WP_Term Object
(
    [term_id] => 28
    [name] => Dolphin Design
    [slug] => dolphin-design
    [term_group] => 0
    [term_taxonomy_id] => 28
    [taxonomy] => category
    [description] => 
    [parent] => 178
    [count] => 10
    [filter] => raw
    [cat_ID] => 28
    [category_count] => 10
    [category_description] => 
    [cat_name] => Dolphin Design
    [category_nicename] => dolphin-design
    [category_parent] => 178
)
            
WP_Term Object
(
    [term_id] => 28
    [name] => Dolphin Design
    [slug] => dolphin-design
    [term_group] => 0
    [term_taxonomy_id] => 28
    [taxonomy] => category
    [description] => 
    [parent] => 178
    [count] => 10
    [filter] => raw
    [cat_ID] => 28
    [category_count] => 10
    [category_description] => 
    [cat_name] => Dolphin Design
    [category_nicename] => dolphin-design
    [category_parent] => 178
)

Minimizing Power Consumption in Ultra Low Power MCU Based SoCs

Minimizing Power Consumption in Ultra Low Power MCU Based SoCs
by Tom Simon on 05-29-2020 at 6:00 am

When it comes to extremely power sensitive applications such as IoT and edge devices, there is literally an arsenal of power saving techniques that could be used. The tricky part is figuring out which ones to use and how to use them for maximum benefit. This is coupled with the need to not hamper device performance or functionality. The trend is for increasing use of Ultra Low Power 32-bit microcontrollers (ULP MCUs) in SOCs for devices such as industrial instrumentation solutions, industrial controllers, connected home consoles, thermostats, temperature sensors, smart meters, smart grids, blood glucose meters, heart rate monitors, implantable devices, and IoT devices.

ULP SoC Demand

The range of possible power reduction techniques go from device and cell level to block and chip level, including mixed Vth cells, body biasing, thick oxides, clock gating, power gating, frequency scaling, always on domains, etc. Some of these techniques can be applied once during design and can be ‘forgotten’. Others need intelligence of their own to help manage them in conjunction with chip operation. Dolphin Design has recently published a white paper that does a good job of reviewing traditional and new power management techniques and discussing how they can and should be applied. The paper is titled “Breaking new energy efficiency records with advanced power management platform. “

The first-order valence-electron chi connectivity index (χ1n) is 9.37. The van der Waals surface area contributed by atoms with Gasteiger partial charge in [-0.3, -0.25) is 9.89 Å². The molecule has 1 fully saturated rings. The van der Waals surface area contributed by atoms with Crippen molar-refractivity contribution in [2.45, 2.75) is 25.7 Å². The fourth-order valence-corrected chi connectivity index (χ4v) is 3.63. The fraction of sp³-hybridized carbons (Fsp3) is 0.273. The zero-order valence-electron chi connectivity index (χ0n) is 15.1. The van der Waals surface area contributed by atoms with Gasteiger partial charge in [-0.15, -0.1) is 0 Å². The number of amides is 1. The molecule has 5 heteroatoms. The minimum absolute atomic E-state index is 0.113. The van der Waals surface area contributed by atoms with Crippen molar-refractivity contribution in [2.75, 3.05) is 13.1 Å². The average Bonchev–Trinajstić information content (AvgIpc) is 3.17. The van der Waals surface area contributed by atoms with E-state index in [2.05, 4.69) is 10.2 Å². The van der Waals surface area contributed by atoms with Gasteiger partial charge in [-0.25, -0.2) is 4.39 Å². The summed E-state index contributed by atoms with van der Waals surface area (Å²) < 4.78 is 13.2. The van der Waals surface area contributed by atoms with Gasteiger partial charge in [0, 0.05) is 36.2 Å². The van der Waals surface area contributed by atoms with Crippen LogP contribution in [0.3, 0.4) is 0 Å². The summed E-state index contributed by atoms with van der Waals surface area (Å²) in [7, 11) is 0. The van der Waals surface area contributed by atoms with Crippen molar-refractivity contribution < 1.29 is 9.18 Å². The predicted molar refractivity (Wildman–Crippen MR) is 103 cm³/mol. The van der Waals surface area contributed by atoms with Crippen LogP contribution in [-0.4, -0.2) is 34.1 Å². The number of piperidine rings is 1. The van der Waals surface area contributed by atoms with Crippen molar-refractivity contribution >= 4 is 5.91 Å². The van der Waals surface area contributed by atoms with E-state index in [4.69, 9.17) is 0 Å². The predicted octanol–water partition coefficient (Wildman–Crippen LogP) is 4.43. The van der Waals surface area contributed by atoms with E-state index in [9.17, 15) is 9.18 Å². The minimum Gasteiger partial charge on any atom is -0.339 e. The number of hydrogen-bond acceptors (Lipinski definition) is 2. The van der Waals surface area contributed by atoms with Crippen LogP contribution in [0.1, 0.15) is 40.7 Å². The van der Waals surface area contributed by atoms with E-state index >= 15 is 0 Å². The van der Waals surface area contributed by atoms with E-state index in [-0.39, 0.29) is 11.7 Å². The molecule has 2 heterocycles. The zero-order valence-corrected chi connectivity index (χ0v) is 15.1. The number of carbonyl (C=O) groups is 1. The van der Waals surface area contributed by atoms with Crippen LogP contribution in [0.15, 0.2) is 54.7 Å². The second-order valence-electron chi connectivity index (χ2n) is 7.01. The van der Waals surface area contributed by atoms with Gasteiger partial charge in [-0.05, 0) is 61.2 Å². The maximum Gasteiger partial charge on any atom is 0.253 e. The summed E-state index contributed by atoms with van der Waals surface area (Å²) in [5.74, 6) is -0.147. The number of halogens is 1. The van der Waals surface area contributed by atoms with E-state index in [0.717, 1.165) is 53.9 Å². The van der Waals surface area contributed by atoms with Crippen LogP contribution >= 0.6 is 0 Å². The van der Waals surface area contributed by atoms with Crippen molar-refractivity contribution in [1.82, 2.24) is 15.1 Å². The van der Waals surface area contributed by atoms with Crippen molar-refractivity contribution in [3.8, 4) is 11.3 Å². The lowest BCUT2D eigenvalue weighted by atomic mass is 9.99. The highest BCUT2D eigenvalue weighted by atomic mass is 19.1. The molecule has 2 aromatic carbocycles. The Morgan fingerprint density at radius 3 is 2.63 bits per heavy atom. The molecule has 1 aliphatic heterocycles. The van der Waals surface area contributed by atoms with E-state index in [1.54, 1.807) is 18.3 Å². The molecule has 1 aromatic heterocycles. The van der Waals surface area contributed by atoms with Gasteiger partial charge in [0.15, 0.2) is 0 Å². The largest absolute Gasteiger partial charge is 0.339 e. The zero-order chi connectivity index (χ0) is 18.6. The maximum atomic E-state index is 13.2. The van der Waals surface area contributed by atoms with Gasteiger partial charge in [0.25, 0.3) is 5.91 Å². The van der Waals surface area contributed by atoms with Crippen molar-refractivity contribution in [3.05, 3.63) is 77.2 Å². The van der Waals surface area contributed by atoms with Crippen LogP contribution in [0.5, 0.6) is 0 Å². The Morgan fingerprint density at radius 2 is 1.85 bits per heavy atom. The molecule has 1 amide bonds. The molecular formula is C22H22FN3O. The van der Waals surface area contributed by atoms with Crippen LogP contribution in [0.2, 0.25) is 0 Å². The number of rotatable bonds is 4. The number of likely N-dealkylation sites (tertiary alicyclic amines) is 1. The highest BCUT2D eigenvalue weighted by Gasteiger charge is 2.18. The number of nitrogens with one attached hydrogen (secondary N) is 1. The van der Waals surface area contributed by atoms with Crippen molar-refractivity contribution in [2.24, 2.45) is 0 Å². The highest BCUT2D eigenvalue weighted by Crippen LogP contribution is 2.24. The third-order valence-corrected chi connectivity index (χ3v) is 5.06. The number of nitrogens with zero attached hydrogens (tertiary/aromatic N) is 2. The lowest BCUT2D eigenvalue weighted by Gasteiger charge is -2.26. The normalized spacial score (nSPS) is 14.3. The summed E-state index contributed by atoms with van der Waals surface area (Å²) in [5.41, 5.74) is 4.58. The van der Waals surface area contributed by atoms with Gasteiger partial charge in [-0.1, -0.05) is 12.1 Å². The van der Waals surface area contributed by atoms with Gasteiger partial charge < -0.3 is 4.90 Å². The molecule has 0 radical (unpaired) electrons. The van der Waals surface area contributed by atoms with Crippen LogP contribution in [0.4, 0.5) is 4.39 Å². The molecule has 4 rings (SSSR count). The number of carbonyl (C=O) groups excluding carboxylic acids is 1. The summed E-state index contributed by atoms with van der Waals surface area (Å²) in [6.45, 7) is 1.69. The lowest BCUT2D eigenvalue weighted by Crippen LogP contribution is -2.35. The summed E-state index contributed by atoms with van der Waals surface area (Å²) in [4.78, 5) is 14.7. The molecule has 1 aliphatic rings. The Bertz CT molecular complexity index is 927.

Dolphin Design cites reports that show the ULP MCU market growing from $4.4B to $12.9B from 2019 to 2024. Many of these ULP MCUs will support analog mixed signal IoT devices that will have very complex operation modes and need to operate for weeks, months or years on a single batter or charge.

The white paper takes a look at various methods of power management, starting with off-chip PMICs, then progressing to on-chip Power Management Units (PMU) and programmable PMUs. Moving from a discrete PMIC to an on-chip power management approach reduces the BOM and permits tighter integration of power management functions. One drawback of on-chip software based power management is that the processor needs be ‘always-on’ which makes it a power sink, especially for chips that spend significant time in sleep modes. The alternative is to design FSM based logic that can provide most of the functions needed for power management, with reduced power consumption. Yet, FSM based PMUs are not as flexible

Dolphin Design describes their comprehensive power management solution Spider in their white paper. Their approach uses a power controller called MAESTRO, which is fully configurable IP that works like a state machine, but can but reprogrammed in the field if desired.

But there is a lot more to it. Dolphin Design have a comprehensive set of regulator IP that are extremely efficient at converting battery and supply voltages to on-chip logic levels. They are configurable as well, providing flexibility. Dolphin Design talks about their ultra-low leakage IP that are used for the always-on blocks. These include LDOs, dedicated oscillators and power gating solutions. The white paper also mentions PowerStudio, their GUI for configuring and controlling their low power elements. PowerStudio helps to verify the power management system as well. It offers a wide range of checks that cover power mode transitions, ICU responses, power mode coverage, ICU states, regulator model consistency, isolation, isolation control and retention.

The last portion of the white paper talks about benchmarking power consumption and efficiency. ULPMark-CoreProfile (ULPMark-CP) considers leakage current in sleep modes and active mode power consumption. Unlike peripheral power usage, MCU power varies significantly depending on the efficiency of the power management techniques that have been applied. Dolphin Design offers detailed results of benchmarking that compares the approaches mentioned above. From the baseline external PMIC to full utilization of all the methods that Dolphin Design supports there is a 2 orders of magnitude improvement of the ULPMark-CP numbers.

The Dolphin Spider platform promises to be extremely useful and efficient for the needs of ULP MCU designs. There is no doubt that the need for more efficient and longer life battery-based devices will continue to expand. Eliminating unneeded power consumption is the most cost-effective way to meet these market requirements. The full white paper is available on the Dolphin Design website and makes interesting reading on how a comprehensive power management system can deliver impressive results.

 

 

 

 


Comments

There are no comments yet.

You must register or log in to view/post comments.